This is one of those prompts that has me staring at the screen, blankly.

The times that people have called me fearless have been the times I’ve been the most scared.

My friend Kyndall taught me a lot about the relationship between fear and strength. When you corral your fear and focus it, it becomes your superpower. She told me a story about that one time. It had a werwolf and stairs and an attic for sure. I think there were wings involved as well, and maybe a mirror. I think she will publish it one day.

It’s hard for me to write about a time when I was fearless, but it might have been the first time I ever read a poem I had written out loud. I didn’t think it was very good at all but I wanted Kyndall to read her poems, so I proposed this crazy idea that we do a poetry event together. It was magical. The people loved the poem. It was about my son Clayton and something he said to me when he was getting dressed. I’m a pastor and so I speak to people every week. It’s just a poem I said to myself. Just words on a page. But they aren’t just words on a page. They’re my words about my little boy and what if everybody thinks it’s a stupid poem. 

At the end everyone said “awwww.” They loved it. It was the moment I transformed from a person who plunked out awkward writings on random files in my computer to a poet.  Fearless.

I’ll always be grateful to Kyndall for writing such beautiful poetry that I would risk throwing my mediocre poetry up alongside it just to have the opportunity to speak in the same space as her. She’s fearless, but I am, too.

This post is a part of the 25 days of advent writing and photos that I’m doing with my church Northwood Presbyterian Church, San Antonio. For the writing portion, I’ve just set a timer for 20-30 minutes and whatever I have at the end of the time, I post. No editing past the time limit… no worries if there are errors or if I stare at the screen for the first 15 minutes. Giving it a try.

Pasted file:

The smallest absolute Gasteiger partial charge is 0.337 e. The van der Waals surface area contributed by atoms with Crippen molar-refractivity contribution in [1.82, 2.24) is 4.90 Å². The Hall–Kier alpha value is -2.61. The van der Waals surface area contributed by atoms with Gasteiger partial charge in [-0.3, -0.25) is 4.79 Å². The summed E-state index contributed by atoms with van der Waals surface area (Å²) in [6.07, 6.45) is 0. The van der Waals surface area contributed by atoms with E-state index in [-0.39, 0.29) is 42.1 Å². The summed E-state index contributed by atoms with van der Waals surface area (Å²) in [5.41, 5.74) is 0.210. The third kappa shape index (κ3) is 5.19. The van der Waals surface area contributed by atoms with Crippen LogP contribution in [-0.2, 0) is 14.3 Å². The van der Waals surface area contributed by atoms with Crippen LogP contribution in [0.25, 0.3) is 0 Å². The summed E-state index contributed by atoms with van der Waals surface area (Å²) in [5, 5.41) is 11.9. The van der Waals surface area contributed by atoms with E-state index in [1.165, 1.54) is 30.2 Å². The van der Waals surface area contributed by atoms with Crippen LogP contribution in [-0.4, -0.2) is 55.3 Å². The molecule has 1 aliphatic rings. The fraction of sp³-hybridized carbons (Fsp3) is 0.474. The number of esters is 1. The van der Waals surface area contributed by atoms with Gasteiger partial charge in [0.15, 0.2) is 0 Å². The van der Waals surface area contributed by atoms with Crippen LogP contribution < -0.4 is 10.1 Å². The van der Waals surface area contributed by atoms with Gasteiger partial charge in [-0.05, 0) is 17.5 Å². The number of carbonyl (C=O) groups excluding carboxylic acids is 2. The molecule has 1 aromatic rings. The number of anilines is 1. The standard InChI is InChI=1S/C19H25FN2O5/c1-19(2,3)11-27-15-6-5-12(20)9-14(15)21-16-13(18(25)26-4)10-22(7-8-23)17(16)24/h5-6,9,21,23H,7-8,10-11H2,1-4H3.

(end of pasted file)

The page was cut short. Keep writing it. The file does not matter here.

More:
Day Seven: Hope #NPCAdvent2015

Today’s Prompt: Write about something hopeful or hopeless.

hope

I can’t remember who said recently “this advent seems particularly dark,” but I agree. So many things on the news. Lots of emotion on social media. Worries. Fears. Our family has been burdened this week by the suffering of friends in Colombia. I’ve been grateful for some time in nature and time with family.

As a pastor I’m regularly asked some variation of “Why does God allow bad things to happen?” I never have a satisfactory answer.

It’s at times like these that I think of St. Augustine’s lovely quote: 

Hope has two beautiful daughters; their names are Anger and Courage. Anger at the way things are, and Courage to see that they do not remain as they are.

It’s a reminder that when we see things in our world that lead to despair, we are to work to change them, to make a difference, to stand up. I struggle sometimes with how to work for peace and justice in the world in ways that seem authentic and compassionate. I want to be clear about what I believe and bold about advocating for the changes that I think will make a difference in the world, especially when it comes to making the world a better place for future generations.  I’m aware that not everyone sees things in the same way I do, however.

I love John Mayer’s song Belief  on this topic. The lyrics in their entirety are worth listening to, but the first stanza is this:

Is there anyone who ever remembers changing their mind from paint on a sign? Is there anyone who really recalls ever breaking rank at all for something someone yelled real loud one time? Everyone believes in how they think it ought to be. 

It’s such a reminder that the changes we seek in the world don’t usually happen because we yell loudly or tweet a lot or hold up billboards (though there is a time for yelling and tweeting and billboards, of course… to every thing there is a season.)

Advent hope… I’m not sure what it means for me this year, so I light a candle, drink some tea and wait.